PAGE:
Analysis Chapter- Visual Elements Charts and Graphs

Analysis Chapter


Once you’ve finished collecting and analyzing your data, you can begin writing up the results. This is where you report the main findings of your research. All relevant results should be reported concisely and objectively in a logical order. You may use tables and graphs to illustrate specific findings. Don’t include subjective interpretations of why you found these results or what they mean – your evaluation should be saved for the discussion. The length of this chapter depends on how much data you collected and analyzed, but it should be written as concisely as possible. Only include results that are relevant to answering your research questions. Make sure to include all relevant results, both positive and negative.

If you have results that didn’t fit with your expectations and assumptions, include these too, but do not speculate on their meaning or consequences – this should be saved for the discussion and conclusion. You shouldn’t present raw data in your results chapter, but you may include it in an appendix so that readers can check your results for themselves. In quantitative research, it’s helpful to include visual elements such as graphs, charts and tables, but only if they accurately reflect your results and add value for the reader. You can use tables to communicate exact values, giving a concise overview of various results. Graphs and charts are used to visualize trends and relationships, giving an at-a-glance illustration of key findings.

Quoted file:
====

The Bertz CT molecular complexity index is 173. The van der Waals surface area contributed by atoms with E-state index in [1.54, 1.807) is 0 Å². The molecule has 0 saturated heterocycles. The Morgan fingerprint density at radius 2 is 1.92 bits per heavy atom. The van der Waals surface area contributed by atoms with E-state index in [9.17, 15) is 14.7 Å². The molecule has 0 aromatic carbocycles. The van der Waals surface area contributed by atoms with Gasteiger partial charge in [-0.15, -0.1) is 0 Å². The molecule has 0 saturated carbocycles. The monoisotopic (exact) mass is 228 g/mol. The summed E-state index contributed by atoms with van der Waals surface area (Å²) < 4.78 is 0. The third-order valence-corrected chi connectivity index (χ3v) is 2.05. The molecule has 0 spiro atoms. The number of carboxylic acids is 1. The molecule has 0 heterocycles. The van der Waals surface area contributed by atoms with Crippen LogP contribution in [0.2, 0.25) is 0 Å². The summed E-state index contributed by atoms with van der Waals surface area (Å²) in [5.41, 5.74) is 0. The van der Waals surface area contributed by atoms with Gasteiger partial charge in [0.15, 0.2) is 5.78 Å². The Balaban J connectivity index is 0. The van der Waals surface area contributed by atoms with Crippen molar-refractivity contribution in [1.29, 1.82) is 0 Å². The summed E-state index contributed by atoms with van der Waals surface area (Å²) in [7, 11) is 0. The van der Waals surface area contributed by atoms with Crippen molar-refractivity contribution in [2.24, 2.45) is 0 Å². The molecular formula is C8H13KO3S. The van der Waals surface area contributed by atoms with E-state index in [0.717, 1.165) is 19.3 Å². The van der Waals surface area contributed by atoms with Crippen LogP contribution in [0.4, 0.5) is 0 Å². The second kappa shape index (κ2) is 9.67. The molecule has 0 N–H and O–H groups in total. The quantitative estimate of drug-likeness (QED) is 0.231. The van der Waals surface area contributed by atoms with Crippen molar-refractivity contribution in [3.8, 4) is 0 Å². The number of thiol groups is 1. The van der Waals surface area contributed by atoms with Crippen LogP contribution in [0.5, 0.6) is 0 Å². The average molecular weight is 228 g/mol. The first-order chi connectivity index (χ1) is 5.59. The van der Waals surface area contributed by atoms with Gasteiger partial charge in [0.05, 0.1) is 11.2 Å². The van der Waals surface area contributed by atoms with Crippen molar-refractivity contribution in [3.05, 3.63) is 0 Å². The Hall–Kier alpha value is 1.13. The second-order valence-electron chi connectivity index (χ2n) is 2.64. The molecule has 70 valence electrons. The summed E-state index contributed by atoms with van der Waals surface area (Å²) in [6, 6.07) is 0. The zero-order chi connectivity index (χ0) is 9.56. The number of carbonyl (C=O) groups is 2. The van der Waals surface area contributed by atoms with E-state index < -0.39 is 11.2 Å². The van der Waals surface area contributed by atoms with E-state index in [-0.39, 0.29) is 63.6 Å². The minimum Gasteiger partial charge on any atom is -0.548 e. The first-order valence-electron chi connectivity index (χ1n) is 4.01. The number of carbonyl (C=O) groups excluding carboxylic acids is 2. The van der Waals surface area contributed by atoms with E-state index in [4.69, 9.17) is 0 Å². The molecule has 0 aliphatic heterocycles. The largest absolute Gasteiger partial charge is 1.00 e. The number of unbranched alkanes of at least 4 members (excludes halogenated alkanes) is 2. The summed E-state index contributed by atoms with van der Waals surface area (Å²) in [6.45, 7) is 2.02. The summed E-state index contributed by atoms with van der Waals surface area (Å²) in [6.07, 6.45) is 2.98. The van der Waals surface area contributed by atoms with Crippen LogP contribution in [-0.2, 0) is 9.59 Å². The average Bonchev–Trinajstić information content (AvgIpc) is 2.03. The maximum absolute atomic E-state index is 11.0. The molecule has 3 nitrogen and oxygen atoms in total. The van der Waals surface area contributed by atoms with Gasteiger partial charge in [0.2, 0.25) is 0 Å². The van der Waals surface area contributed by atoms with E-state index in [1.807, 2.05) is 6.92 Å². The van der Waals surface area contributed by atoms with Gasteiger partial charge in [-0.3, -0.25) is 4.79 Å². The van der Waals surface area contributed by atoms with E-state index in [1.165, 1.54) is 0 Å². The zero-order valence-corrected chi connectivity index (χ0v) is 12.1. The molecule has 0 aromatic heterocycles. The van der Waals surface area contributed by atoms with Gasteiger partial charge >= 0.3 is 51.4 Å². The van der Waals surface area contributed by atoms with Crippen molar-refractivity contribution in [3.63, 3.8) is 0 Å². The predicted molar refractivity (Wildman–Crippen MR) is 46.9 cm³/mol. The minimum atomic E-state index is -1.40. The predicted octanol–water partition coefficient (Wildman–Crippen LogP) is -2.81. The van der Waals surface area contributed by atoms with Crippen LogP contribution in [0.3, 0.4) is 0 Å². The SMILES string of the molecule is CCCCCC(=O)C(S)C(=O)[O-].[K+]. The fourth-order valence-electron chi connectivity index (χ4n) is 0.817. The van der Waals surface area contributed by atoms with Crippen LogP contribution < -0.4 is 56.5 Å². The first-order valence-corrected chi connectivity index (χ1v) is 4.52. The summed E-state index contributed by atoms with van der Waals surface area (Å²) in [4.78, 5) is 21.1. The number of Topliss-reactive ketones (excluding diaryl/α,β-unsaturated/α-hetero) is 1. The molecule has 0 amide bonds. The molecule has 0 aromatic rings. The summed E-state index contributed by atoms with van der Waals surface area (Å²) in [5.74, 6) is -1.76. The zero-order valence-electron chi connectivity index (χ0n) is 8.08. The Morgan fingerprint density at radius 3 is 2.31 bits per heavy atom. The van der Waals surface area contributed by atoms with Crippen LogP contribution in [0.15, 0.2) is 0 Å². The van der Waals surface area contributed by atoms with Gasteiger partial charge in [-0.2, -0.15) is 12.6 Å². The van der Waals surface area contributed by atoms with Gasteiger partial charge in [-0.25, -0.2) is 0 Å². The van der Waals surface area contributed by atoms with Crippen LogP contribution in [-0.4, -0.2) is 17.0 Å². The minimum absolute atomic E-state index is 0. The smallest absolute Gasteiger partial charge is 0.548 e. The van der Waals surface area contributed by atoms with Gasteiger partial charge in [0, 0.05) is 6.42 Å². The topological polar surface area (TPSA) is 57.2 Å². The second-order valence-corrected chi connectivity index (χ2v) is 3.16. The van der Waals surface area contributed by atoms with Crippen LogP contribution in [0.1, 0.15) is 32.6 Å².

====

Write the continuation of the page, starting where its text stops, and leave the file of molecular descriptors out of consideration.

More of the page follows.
Guidelines- Graphs and Charts

In qualitative research, the results might not all be directly related to specific hypotheses. In this case, you can structure your results section around key themes. Or topics that emerged from your analysis of the data. For each theme, make general observations about what the data showed. For example, you might mention recurring points of agreement or disagreement. patterns and trends, and individual responses that were particularly significant to your research question. You can clarify and support these points with direct quotations, and report relevant demographic information about participants. 3/17/2021 Writers Hub – Freelance Writing 4/5 Further information (such as full transcripts of your interviews, if appropriate) can be included in an appendix. The results chapter should objectively report the findings, presenting only brief observations in relation to each question, hypothesis or theme. It should not give an overall answer to the main research question or speculate on the meaning of the results. Avoid subjective and interpretive words like “appears” or “implies”. These are more suitable for the discussion section, where you will interpret the results in detail and draw out their implication

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